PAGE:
Jordan calls Pelosi accusing Trump of bribery 'ridiculous'

Jordan calls Pelosi accusing Trump of bribery 'ridiculous'
© Aaron Schwartz

Rep. Jim JordanJames (Jim) Daniel JordanDemocrats object to Meadows passing note to Jordan from dais Live coverage: House panel debates articles of impeachment Horowitz to appear before second Senate panel next week MORE (R-Ohio) pushed back against Speaker Nancy PelosiNancy PelosiVulnerable Democrats tout legislative wins, not impeachment Photographer leaves Judiciary hearing after being accused of taking photos of member notes Overnight Health Care — Presented by That's Medicaid — House passes sweeping Pelosi bill to lower drug prices | Senate confirms Trump FDA pick | Trump officials approve Medicaid work requirements in South Carolina MORE (D-Calif.) calling President TrumpDonald John TrumpSenate gears up for battle over witnesses in impeachment trial Vulnerable Democrats tout legislative wins, not impeachment Trump appears to set personal record for tweets in a day MORE's dealings with Ukraine "bribery," dismissing Pelosi's claim and doubling down on his support of the president.

"It's ridiculous, just ridiculous," Jordan told NPR's Audie Cornish on Thursday evening.

In reference to Rudy GiulianiRudy GiulianiConservative group hits White House with billboard ads: 'What is Trump hiding?' Senate confirms Trump's Russia ambassador Prosecutors ask judge to revoke Giuliani associate Lev Parnas's bail MORE, Trump's personal lawyer, Jordan said "The president is allowed to have who he wants involved in diplomatic concerns."

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"Presidents have had Bono do diplomatic missions, they have had all kinds of people," Jordan noted.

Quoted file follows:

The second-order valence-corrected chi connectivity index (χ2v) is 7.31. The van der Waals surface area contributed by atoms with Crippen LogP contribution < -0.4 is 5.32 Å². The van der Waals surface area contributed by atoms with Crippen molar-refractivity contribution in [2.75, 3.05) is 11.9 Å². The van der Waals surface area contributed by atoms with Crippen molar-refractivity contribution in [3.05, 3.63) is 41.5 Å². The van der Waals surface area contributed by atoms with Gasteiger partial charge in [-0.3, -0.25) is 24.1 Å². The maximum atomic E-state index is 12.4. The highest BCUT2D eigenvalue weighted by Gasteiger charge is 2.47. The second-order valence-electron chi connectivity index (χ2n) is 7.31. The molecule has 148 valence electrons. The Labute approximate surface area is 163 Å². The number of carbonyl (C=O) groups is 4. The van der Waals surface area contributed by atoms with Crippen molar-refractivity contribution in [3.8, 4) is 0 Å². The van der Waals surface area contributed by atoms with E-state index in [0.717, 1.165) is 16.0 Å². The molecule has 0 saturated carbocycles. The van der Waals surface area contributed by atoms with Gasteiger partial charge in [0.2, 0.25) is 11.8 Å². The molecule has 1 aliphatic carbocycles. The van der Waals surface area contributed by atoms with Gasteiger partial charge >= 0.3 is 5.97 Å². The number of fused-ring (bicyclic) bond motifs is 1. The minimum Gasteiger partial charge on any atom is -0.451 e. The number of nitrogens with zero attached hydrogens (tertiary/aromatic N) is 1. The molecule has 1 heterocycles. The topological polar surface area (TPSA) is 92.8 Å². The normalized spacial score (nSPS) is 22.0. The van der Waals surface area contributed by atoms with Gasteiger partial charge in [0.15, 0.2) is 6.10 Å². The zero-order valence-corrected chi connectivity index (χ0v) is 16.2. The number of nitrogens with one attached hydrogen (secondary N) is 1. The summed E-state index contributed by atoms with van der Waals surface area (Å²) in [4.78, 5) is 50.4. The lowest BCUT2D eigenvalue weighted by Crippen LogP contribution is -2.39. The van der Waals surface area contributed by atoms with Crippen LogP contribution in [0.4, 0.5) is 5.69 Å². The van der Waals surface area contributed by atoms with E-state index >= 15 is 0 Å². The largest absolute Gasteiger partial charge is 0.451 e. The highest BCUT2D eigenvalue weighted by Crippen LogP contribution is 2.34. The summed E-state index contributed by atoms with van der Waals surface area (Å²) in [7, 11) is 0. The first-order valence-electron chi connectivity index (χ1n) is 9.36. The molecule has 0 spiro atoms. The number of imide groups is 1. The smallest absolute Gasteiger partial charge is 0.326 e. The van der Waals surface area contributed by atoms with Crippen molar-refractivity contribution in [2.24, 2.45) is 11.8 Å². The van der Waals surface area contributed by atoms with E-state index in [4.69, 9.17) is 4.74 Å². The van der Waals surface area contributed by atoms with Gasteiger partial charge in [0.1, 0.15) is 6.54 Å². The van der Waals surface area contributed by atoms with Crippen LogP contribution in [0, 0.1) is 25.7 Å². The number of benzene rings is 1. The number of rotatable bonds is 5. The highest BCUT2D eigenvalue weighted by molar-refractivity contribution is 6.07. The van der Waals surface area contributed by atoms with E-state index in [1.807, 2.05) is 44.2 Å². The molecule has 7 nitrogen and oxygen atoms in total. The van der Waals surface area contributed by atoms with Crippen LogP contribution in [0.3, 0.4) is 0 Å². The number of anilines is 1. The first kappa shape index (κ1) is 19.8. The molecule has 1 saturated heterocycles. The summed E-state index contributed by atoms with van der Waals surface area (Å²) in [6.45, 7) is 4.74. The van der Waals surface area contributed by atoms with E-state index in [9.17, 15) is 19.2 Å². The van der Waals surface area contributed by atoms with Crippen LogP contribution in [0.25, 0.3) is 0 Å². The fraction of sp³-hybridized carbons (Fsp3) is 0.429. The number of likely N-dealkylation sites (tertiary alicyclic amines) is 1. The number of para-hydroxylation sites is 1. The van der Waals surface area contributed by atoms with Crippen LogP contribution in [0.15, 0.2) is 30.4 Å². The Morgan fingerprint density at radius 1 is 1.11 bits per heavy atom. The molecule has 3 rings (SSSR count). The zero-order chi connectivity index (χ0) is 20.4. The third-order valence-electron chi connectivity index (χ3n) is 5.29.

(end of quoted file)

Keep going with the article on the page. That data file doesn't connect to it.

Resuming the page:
The extent to which Giuliani was involved in diplomatic talks with Ukraine has been a contentious and key issue in the ongoing impeachment hearings. While he is Trump's personal lawyer, Giuliani isn't an official employee of the U.S. government.

In Wednesday's public impeachment hearings, George Kent and William Taylor both expressed concern over Giuliani's role in diplomatic talks. Taylor stated that the former mayor's involvement in dictating foreign policy was an "irregular channel." 

Additionally in the interview, Jordan asserted yet again his belief that a quid pro quo never occurred between Trump and Ukrainian President Volodymyr Zelensky.

“It didn’t happen. That’s the whole point," Jordan said.

"The aid was released in spite of a justified concern about what happened in 2016 when so many high government officials in Ukraine were against the president and for Hillary ClintonHillary Diane Rodham ClintonBiden hires Clinton, O'Rourke alum as campaign's digital director Trump neck and neck with top 2020 Democrats in Wisconsin: poll Clinton tweets impeachment website, encourages voters to 'see the evidence for themselves' MORE … in spite of the fact that Ukraine’s one of the most corrupt countries on the planet … this president released the aid.”

However, according to NPR, the Pentagon had already reviewed Ukraine's status and deemed them ready to receive the congressionally approved aid in May.